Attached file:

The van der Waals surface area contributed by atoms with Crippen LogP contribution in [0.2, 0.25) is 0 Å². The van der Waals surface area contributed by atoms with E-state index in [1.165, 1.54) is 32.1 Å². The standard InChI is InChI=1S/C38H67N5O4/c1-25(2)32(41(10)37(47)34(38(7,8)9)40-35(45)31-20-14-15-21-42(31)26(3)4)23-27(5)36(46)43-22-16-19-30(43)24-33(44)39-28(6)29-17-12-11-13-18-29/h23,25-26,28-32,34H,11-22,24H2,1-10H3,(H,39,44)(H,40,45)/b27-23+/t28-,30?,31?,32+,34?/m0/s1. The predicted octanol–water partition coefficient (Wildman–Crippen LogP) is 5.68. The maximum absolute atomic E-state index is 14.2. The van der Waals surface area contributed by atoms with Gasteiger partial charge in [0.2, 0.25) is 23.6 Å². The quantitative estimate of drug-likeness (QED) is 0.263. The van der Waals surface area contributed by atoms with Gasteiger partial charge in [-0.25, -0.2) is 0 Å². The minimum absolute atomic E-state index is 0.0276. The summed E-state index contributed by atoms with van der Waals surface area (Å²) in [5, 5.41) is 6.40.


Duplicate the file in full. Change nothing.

The van der Waals surface area contributed by atoms with Crippen LogP contribution in [0.2, 0.25) is 0 Å². The van der Waals surface area contributed by atoms with E-state index in [1.165, 1.54) is 32.1 Å². The standard InChI is InChI=1S/C38H67N5O4/c1-25(2)32(41(10)37(47)34(38(7,8)9)40-35(45)31-20-14-15-21-42(31)26(3)4)23-27(5)36(46)43-22-16-19-30(43)24-33(44)39-28(6)29-17-12-11-13-18-29/h23,25-26,28-32,34H,11-22,24H2,1-10H3,(H,39,44)(H,40,45)/b27-23+/t28-,30?,31?,32+,34?/m0/s1. The predicted octanol–water partition coefficient (Wildman–Crippen LogP) is 5.68. The maximum absolute atomic E-state index is 14.2. The van der Waals surface area contributed by atoms with Gasteiger partial charge in [0.2, 0.25) is 23.6 Å². The quantitative estimate of drug-likeness (QED) is 0.263. The van der Waals surface area contributed by atoms with Gasteiger partial charge in [-0.25, -0.2) is 0 Å². The minimum absolute atomic E-state index is 0.0276. The summed E-state index contributed by atoms with van der Waals surface area (Å²) in [5, 5.41) is 6.40.